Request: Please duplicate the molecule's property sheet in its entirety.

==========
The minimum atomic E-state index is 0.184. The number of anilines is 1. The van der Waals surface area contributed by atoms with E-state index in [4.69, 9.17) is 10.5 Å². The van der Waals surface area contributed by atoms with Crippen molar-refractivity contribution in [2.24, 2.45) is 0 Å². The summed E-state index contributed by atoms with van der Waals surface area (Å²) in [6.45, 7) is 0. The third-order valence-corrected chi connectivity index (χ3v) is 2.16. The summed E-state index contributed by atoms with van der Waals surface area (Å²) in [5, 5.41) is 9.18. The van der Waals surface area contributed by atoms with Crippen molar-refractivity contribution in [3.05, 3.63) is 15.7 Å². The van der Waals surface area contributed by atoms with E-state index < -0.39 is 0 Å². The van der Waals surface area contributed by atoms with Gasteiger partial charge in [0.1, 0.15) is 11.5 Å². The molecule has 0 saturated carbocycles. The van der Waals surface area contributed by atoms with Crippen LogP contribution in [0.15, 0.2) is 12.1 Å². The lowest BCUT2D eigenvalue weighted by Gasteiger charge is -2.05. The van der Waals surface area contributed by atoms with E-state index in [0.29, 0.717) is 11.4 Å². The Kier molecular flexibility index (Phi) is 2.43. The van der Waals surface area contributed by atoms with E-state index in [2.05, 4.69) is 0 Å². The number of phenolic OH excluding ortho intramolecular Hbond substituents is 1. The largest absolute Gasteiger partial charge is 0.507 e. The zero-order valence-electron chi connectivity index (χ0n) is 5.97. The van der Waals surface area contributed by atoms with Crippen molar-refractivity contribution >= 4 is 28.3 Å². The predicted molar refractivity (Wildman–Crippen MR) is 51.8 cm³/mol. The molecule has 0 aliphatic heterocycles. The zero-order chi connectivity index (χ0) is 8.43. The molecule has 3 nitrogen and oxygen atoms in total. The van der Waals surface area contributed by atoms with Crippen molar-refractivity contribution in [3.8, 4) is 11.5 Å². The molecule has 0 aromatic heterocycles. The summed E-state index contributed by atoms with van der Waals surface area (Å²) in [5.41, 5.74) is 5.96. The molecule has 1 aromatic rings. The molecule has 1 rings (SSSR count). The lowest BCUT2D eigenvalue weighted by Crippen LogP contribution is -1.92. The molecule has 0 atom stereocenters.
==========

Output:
The minimum atomic E-state index is 0.184. The number of anilines is 1. The van der Waals surface area contributed by atoms with E-state index in [4.69, 9.17) is 10.5 Å². The van der Waals surface area contributed by atoms with Crippen molar-refractivity contribution in [2.24, 2.45) is 0 Å². The summed E-state index contributed by atoms with van der Waals surface area (Å²) in [6.45, 7) is 0. The third-order valence-corrected chi connectivity index (χ3v) is 2.16. The summed E-state index contributed by atoms with van der Waals surface area (Å²) in [5, 5.41) is 9.18. The van der Waals surface area contributed by atoms with Crippen molar-refractivity contribution in [3.05, 3.63) is 15.7 Å². The van der Waals surface area contributed by atoms with E-state index < -0.39 is 0 Å². The van der Waals surface area contributed by atoms with Gasteiger partial charge in [0.1, 0.15) is 11.5 Å². The molecule has 0 saturated carbocycles. The van der Waals surface area contributed by atoms with Crippen LogP contribution in [0.15, 0.2) is 12.1 Å². The lowest BCUT2D eigenvalue weighted by Gasteiger charge is -2.05. The van der Waals surface area contributed by atoms with E-state index in [0.29, 0.717) is 11.4 Å². The Kier molecular flexibility index (Phi) is 2.43. The van der Waals surface area contributed by atoms with E-state index in [2.05, 4.69) is 0 Å². The number of phenolic OH excluding ortho intramolecular Hbond substituents is 1. The largest absolute Gasteiger partial charge is 0.507 e. The zero-order valence-electron chi connectivity index (χ0n) is 5.97. The van der Waals surface area contributed by atoms with Crippen molar-refractivity contribution >= 4 is 28.3 Å². The predicted molar refractivity (Wildman–Crippen MR) is 51.8 cm³/mol. The molecule has 0 aliphatic heterocycles. The zero-order chi connectivity index (χ0) is 8.43. The molecule has 3 nitrogen and oxygen atoms in total. The van der Waals surface area contributed by atoms with Crippen molar-refractivity contribution in [3.8, 4) is 11.5 Å². The molecule has 0 aromatic heterocycles. The summed E-state index contributed by atoms with van der Waals surface area (Å²) in [5.41, 5.74) is 5.96. The molecule has 1 aromatic rings. The molecule has 1 rings (SSSR count). The lowest BCUT2D eigenvalue weighted by Crippen LogP contribution is -1.92. The molecule has 0 atom stereocenters.